However, delivery of a deed is essential to its validity, and a deed becomes effective only at the time of its delivery. See Lexington v. Ryder, 296 Mass. 566 , 568 (1937); Eno & Hovey, Real Estate Law § 4:47 (1995). Delivery occurs when the grantor intends the deed to effect a present transfer of the property conveyed, and the grantee assents to the conveyance. See Frankowich v. Szczuka, 321 Mass. 75 , 77 (1947). "The date shown on the deed ... is prima facie evidence of the date of delivery." Graves v. Hutchinson, 39 Mass. App. Ct. 634 , 640 (1996). "[T]hat presumption may be overcome ... by evidence of extrinsic facts or circumstances." Id.
The deed conveying Locus from Tamara and Eliamise to Tamara and Beaubrun is dated October 10, 2007. The extrinsic facts and circumstances surrounding the conveyance are the following: Eliamise's claim that Deed 2 is forged; the notary was unable to locate her 2007 log and as a result had no record of notarizing Deed 2; the notary had no recollection of the circumstances surrounding the signing of Deed 2; the notary was unable to be located as a witness for this proceeding; Deed 2 states Eliamise presented a Massachusetts driver's license as her form of identification but she has never been issued a driver's license; and Eliamise states she did not convey Locus to Beaubrun. I have found that Eliamise's name was forged on Deed 2. As a result, she did not intend to convey the property to Beaubrun. Because there was no intent to presently convey the property from Tamara and Eliamise to Tamara and Beaubrun, I find that Deed 2 was not delivered.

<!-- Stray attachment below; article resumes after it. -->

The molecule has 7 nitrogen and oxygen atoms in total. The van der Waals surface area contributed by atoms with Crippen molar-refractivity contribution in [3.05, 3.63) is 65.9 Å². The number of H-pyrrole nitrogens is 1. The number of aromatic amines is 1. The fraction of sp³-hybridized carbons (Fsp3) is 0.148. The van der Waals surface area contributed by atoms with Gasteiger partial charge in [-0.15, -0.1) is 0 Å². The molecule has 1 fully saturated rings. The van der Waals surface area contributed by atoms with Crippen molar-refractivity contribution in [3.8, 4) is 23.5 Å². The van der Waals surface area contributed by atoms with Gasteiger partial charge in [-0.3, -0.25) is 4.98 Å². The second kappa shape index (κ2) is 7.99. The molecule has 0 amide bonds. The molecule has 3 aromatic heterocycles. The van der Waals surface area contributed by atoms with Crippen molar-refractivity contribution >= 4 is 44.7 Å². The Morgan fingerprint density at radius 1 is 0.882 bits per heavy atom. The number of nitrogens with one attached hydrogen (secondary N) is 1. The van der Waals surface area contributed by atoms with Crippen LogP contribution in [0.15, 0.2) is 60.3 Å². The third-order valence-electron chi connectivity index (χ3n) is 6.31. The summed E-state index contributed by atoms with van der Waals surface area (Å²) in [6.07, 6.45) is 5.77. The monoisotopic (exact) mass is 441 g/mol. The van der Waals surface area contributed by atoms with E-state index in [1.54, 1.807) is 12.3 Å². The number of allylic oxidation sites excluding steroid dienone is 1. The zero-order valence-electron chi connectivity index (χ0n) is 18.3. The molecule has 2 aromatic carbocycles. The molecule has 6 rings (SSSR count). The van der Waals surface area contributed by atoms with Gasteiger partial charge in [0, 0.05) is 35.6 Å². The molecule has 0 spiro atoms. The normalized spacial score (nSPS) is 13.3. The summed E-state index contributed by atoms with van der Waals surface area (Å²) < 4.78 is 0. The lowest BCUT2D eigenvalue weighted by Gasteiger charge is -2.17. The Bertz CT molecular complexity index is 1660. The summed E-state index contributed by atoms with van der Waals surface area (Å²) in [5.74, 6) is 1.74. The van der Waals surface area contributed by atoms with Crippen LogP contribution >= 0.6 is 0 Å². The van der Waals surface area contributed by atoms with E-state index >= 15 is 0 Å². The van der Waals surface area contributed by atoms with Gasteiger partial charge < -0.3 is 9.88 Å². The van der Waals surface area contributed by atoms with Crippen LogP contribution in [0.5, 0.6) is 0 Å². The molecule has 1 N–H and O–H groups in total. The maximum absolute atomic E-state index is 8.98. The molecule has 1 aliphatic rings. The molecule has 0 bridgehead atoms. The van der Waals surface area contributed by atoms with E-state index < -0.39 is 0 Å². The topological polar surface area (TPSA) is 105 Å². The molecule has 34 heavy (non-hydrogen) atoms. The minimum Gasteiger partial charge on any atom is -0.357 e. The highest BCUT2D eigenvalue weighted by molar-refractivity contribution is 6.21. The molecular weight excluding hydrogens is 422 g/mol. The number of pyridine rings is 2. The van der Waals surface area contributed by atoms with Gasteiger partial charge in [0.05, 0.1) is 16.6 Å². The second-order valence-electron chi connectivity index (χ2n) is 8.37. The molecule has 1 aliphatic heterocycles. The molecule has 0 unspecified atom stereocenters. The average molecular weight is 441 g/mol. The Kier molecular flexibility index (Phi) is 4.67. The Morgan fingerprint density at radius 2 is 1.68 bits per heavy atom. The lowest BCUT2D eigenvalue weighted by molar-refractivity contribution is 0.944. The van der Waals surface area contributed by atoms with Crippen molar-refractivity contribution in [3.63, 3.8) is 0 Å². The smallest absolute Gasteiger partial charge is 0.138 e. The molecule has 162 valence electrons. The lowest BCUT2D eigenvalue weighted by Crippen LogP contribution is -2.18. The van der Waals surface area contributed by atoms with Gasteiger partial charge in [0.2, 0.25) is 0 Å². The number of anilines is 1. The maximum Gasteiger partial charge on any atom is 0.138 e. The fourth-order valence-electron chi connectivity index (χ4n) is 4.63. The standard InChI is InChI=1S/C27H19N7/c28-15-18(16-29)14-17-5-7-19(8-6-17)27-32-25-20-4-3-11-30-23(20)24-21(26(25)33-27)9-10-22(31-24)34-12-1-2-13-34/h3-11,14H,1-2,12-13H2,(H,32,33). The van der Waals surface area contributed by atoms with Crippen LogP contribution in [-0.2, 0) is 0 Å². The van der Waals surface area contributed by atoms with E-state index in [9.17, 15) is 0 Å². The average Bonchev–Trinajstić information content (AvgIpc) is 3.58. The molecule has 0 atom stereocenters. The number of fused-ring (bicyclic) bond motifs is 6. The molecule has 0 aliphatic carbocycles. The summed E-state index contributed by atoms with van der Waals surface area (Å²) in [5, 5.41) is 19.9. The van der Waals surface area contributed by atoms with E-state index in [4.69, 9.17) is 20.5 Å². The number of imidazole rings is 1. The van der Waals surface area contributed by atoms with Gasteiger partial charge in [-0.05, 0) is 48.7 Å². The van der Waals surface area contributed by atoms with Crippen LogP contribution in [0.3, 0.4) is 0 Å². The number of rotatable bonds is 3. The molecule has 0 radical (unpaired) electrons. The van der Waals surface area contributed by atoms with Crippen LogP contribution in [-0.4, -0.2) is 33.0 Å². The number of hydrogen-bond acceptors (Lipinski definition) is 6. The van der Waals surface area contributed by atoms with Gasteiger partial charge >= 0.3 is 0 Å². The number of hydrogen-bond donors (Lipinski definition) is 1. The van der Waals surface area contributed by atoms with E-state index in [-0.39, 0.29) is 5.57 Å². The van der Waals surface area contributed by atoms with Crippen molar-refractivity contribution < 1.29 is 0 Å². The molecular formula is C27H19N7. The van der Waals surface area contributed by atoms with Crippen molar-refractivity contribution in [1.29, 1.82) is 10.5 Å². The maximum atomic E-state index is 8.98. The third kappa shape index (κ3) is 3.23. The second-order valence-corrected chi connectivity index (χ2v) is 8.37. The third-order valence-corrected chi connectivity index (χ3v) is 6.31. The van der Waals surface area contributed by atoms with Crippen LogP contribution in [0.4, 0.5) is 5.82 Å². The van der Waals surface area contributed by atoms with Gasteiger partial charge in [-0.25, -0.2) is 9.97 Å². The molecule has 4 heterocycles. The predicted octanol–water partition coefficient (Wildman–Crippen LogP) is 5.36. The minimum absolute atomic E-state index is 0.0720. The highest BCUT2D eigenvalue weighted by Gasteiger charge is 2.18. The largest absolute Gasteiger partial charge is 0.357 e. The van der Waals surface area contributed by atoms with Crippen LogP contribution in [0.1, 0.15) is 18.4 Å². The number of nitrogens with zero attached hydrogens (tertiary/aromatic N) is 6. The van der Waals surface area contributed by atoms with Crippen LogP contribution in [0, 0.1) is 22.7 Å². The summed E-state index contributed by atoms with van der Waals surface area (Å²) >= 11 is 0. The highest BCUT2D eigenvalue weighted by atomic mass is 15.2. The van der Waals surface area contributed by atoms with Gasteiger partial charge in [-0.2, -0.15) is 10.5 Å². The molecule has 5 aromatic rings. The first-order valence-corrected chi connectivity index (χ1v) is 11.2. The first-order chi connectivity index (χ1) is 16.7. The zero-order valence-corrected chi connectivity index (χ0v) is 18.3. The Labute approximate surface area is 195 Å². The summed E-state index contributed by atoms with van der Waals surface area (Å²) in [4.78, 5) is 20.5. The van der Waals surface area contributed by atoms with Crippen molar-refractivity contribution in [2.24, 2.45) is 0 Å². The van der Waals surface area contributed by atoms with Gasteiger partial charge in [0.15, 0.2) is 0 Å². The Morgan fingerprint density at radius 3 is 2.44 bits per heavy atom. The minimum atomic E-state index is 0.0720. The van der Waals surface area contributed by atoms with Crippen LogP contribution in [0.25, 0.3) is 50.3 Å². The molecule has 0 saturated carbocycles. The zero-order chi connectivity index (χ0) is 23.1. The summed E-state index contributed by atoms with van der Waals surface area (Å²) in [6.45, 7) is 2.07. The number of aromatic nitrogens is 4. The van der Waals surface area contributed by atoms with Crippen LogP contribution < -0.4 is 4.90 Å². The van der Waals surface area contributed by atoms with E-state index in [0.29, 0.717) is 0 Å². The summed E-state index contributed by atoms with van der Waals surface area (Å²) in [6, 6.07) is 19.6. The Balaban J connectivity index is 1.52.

As a result of the foregoing, I find that Deed 2 is not a valid deed. Deed 1 remains the valid deed of record. When Tamara died, Eliamise took valid title to Locus by right of survivorship.
Judgment to enter accordingly.
By the court.
[Note 1] There was no stenographer present at the trial. Both parties were advised that they could obtain copies of a CD of the Courtsmart recording of the trial if they so desired. Eliamise obtained such a copy and filed it with her post-trial brief.